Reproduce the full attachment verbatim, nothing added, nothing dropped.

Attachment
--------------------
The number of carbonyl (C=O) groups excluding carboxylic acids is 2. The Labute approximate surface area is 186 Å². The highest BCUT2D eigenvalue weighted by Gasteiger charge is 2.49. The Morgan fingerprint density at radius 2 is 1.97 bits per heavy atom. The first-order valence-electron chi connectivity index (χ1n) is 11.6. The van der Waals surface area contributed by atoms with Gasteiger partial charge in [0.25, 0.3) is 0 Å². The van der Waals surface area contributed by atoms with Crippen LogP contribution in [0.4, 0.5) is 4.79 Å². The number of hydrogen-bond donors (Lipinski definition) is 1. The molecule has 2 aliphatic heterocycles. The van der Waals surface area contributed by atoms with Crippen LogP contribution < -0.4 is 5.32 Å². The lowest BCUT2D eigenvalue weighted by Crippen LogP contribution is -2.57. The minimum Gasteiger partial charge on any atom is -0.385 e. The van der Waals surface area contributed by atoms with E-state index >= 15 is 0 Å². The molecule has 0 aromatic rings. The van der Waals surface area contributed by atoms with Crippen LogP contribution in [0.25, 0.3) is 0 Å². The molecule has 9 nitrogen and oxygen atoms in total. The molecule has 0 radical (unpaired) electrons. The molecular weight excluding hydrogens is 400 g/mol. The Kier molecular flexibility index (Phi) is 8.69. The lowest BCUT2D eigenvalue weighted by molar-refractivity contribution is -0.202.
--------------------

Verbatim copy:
The number of carbonyl (C=O) groups excluding carboxylic acids is 2. The Labute approximate surface area is 186 Å². The highest BCUT2D eigenvalue weighted by Gasteiger charge is 2.49. The Morgan fingerprint density at radius 2 is 1.97 bits per heavy atom. The first-order valence-electron chi connectivity index (χ1n) is 11.6. The van der Waals surface area contributed by atoms with Gasteiger partial charge in [0.25, 0.3) is 0 Å². The van der Waals surface area contributed by atoms with Crippen LogP contribution in [0.4, 0.5) is 4.79 Å². The number of hydrogen-bond donors (Lipinski definition) is 1. The molecule has 2 aliphatic heterocycles. The van der Waals surface area contributed by atoms with Crippen LogP contribution < -0.4 is 5.32 Å². The lowest BCUT2D eigenvalue weighted by Crippen LogP contribution is -2.57. The minimum Gasteiger partial charge on any atom is -0.385 e. The van der Waals surface area contributed by atoms with E-state index >= 15 is 0 Å². The molecule has 0 aromatic rings. The van der Waals surface area contributed by atoms with Crippen LogP contribution in [0.25, 0.3) is 0 Å². The molecule has 9 nitrogen and oxygen atoms in total. The molecule has 0 radical (unpaired) electrons. The molecular weight excluding hydrogens is 400 g/mol. The Kier molecular flexibility index (Phi) is 8.69. The lowest BCUT2D eigenvalue weighted by molar-refractivity contribution is -0.202.